What Are Repressed Memories And Therapy For Repressed Memories?

Medically reviewed by April Justice, LICSW
Updated May 1, 2024by BetterHelp Editorial Team
Content warning: Please be advised, the below article might mention trauma-related topics that include abuse which could be triggering to the reader. If you or someone you love is experiencing abuse, contact the Domestic Violence Hotline at 1-800-799-SAFE (7233). Support is available 24/7. Please also see our Get Help Now page for more immediate resources.

For many, traumatic memories can be a source of stress, life challenges, and even mental health conditions. Many types of therapy are available to help those who have experienced past trauma. One such therapeutic approach is repressed memory therapy, sometimes called recovered memory therapy. This form of counseling targets the subconscious, cognitive processing, and traumatic events and memories that people may not be aware of. Repressed memories and therapy for repressed memories are controversial topics that experts continually debate. Before choosing any type of therapy, research the current statistics on treatment and make an informed decision.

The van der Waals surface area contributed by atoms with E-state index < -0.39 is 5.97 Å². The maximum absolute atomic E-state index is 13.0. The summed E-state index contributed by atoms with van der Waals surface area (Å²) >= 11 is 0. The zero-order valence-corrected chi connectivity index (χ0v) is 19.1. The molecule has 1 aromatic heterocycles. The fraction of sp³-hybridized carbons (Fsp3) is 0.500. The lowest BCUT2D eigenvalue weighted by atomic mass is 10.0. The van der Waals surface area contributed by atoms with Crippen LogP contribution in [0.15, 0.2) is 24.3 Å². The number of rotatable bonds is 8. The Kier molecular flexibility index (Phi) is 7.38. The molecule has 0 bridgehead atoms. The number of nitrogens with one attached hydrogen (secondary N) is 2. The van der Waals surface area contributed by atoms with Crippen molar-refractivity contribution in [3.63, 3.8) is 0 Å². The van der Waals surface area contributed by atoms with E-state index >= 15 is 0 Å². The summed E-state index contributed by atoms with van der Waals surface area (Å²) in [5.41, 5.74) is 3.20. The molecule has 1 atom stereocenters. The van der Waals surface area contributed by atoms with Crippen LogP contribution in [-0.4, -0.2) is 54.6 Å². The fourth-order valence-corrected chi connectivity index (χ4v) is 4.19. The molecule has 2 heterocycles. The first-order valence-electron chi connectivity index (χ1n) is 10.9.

Exploring difficult memories can be confusing

Recommended change: Defining repressed memories: What exactly are they?

Repressed memories are said to be the result of challenging experiences or traumatic experiences that are difficult for the mind to process, resulting in lost memories. In some cases, a repressed memory may be from childhood trauma or childhood abuse. In others, an individual might experience symptoms from a traumatic event. A repressed memory may feel blurry or unclear, or a person may not remember the event at all. These “forgotten memories” are known as repressed memories and are commonly seen in post-traumatic stress disorder (PTSD).